I’ve been overweight and obese and have never ok’d that in my kids.  Good nutrition has been shoved down their throats from day 1 because that is what you should do as a good parent.

 I still make my 17-year-old eat her broccoli!!  Yes being a good role model/example is good for kids too but they’re kids.  I drink alcohol, I drive a car, I eat junk, I stay up till all hours, I’m an adult so I’ll do what I damn well please.

 The rules are different for my kids and I make no apologies for that.  Like it or not, adults are responsible for what children eat.  I was always going to do the best to my knowledge and ability when I was the one in control of other human beings!

Just because I can polish off a packet of m&ms (and often do) doesn’t mean I’m ever going to let my kids do the same (if I can help it)!







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  1. This really got me thinking. Both my kids are skinny, but yes, sometimes I do feed them crap! I guess I rationalize that it’s okay because they are thin… but it’s not okay. I need to be more diligent for sure.

    1. It’s easy to do definitely. That’s my skinny boy in the pic of my post!

  2. That was a really interesting read Dee. I don’t have children but I am quite shocked by the free cookie thing at Subway – I’m in the UK and I don’t think they do that here. And I think there’d be a bit of an outcry if they did.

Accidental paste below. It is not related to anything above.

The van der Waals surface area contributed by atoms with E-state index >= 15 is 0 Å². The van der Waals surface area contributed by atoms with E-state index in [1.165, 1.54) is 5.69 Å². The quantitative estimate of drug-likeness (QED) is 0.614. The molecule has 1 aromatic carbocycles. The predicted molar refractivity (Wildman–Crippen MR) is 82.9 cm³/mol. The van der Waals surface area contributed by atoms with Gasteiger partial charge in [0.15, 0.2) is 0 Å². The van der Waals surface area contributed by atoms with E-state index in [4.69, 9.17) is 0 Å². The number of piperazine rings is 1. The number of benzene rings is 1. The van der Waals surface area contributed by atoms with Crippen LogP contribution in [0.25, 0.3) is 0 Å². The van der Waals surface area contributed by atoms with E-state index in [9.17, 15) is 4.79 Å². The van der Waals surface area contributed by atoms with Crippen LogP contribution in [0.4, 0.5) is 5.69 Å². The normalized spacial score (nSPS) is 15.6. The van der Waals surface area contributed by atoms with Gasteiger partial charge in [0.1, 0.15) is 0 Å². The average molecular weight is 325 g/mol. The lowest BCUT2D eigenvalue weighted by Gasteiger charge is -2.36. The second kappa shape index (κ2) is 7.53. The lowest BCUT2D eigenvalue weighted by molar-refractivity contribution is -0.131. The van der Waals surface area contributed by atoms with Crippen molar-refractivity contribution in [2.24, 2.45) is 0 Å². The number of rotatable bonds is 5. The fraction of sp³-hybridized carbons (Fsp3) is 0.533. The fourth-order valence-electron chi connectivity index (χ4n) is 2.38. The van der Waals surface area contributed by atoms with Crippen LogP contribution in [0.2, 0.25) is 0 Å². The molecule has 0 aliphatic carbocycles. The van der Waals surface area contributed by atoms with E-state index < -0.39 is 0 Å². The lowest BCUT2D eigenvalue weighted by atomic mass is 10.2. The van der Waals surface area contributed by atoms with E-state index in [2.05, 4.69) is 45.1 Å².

Definitely I think parents have a responsibility to teach their kids the right way to eat but I worry that some parents don’t have the knowledge themselves to do that well or have been brought up not to realise how important it is.

    Hopefully now it’s in the media so much more people will start to come round to the importance of helping children look after their health.

    Thanks for the thought-provoking read!

    1. It is interesting how we all have different interpretations of things isn’t it? Thanks for your input xx

  3. As the mom of teen girls, this is a tricky situation. I don’t want my kids to label certain foods as “good” or “bad”, as I don’t want them to feel badly about themselves for eating a cookie or that they’re good because they’ve eaten a salad…in my mind, this contributes to crazy diet thinking and eating disorders.

    I do want my girls to understand that eating different foods has different consequences, and food has the power to make you feel good or not so good.

    1. It is tricky, but I tend to remind my kids that if food has artificial, colours and flavours that they are not good for you. Thats a good point you’re raising that foods have certain consequences and can make you feel a certain way It is always better for your health to eat natural and non processed. That doesn’t always work! That’s my boy in the pic who lined up for his cookie!